Thank you for taking time out for this! How are things going?
Things are going well. I just wrapped up about a two month run of shows that included two weeks off for a dislocated shoulder. It was good to get back on stage after having to cancel some shows due to my injury.
Please tell me a little about the band and what being a musician means to you.
Well I put my first EP Tired Of Trying out in November 2015 and spent the first half of 2016 doing an East Coast tour while balancing time in the studio for my full length album. L.A.’s Finest was mostly songs I wrote while being out on the road for Tired Of Trying. I think really being a musician nowadays with the way the whole industry has done a 180 is still being able to bring something fresh to the table. When so many people are doing what you do, you kind of have to keep everything from going stale.
Who are your musical influences? Was there a particular artist that had more of an impact?
I grew up on classic rock like Aerosmith, Black Sabbath, and Led Zeppelin. You just can’t beat that 70’s hard rock to me. The first artist to ever really grab me into guitar playing was Guns N’ Roses. Hearing Appetite For Destruction for the first time was life changing for me.
What inspires you as an artist?
I think what inspires me most is when you get the acclaim for something you’ve done and seeing somebody genuinely enjoy what you’re doing as an artist. When I’m on the road, I’ll take a room with only 10 people in it who are intently paying attention to your music over a packed house full of people who almost never even know you’re on stage.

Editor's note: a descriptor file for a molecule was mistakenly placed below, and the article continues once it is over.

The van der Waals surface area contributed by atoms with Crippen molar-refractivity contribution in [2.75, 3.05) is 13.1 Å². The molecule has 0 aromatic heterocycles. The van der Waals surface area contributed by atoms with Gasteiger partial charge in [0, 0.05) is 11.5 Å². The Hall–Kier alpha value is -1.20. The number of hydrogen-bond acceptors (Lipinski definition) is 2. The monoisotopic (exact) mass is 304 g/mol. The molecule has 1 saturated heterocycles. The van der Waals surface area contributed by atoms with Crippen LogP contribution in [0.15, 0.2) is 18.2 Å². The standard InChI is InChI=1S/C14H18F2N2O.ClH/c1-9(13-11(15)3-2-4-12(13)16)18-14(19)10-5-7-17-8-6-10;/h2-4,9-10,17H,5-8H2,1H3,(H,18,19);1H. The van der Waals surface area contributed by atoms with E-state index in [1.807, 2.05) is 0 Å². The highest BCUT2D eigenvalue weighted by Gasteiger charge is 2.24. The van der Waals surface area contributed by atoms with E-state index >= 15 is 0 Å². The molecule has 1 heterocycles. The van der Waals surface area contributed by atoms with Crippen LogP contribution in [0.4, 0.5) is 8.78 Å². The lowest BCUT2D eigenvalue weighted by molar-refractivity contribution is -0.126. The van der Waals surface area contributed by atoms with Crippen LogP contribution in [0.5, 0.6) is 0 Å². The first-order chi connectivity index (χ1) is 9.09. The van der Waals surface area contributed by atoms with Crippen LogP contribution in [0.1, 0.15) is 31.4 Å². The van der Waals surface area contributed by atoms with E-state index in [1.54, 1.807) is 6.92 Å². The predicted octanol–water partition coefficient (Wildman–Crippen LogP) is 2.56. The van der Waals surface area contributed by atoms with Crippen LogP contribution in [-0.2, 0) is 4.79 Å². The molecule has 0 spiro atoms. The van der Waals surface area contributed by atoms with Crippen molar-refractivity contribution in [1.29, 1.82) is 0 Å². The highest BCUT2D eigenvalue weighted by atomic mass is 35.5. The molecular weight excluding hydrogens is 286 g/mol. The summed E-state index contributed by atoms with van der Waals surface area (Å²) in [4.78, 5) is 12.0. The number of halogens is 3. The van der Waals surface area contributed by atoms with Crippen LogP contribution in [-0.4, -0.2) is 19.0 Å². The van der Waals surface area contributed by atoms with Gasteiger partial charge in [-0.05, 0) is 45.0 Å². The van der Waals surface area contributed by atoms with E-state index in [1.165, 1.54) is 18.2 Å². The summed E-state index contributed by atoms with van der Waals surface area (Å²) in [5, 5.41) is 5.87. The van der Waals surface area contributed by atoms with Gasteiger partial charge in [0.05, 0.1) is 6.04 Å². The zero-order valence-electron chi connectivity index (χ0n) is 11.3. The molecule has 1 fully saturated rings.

Do you write music around lyrics, does the music inspire lyrics – or a little of both?
I’m a guitar player first and singer second. So a lot of my songs start off with me just messing around with a riff on the guitar. For the majority, I’ll even finish writing the music for an entire song before I start writing lyrics.
What are your thoughts on how new music is promoted now?
It’s awful. You have so many things getting shoved in your face nowadays it kind of starts to water everything down. It’s caused people to have such a short attention span with things that you have to show them something they’re not gonna get somewhere else right off the bat. I feel like the internet has such great potential to help the music industry but at the same time it’s the biggest downfall. With youtube and everything now, a song is basically non existent if it doesn’t have a music video to accompany it.
Has it been easy to stay motivated as you’ve grown your music career?
For the most part yes. Every time somebody comes up to you after a show and says you did a great job and they enjoyed it, when the crowds singing along, or somebody is sharing your music, there’s not a better motivator. You’re gonna have your bad nights and your bad crowds, but one good appreciative fan can change your mood instantly. In such a mentally exhausting field you have to remember not to dwell on certain things. There’s always better opportunities waiting down the line.
Have you had the opportunity to share the stage with any bands you’ve found to be particularly cool?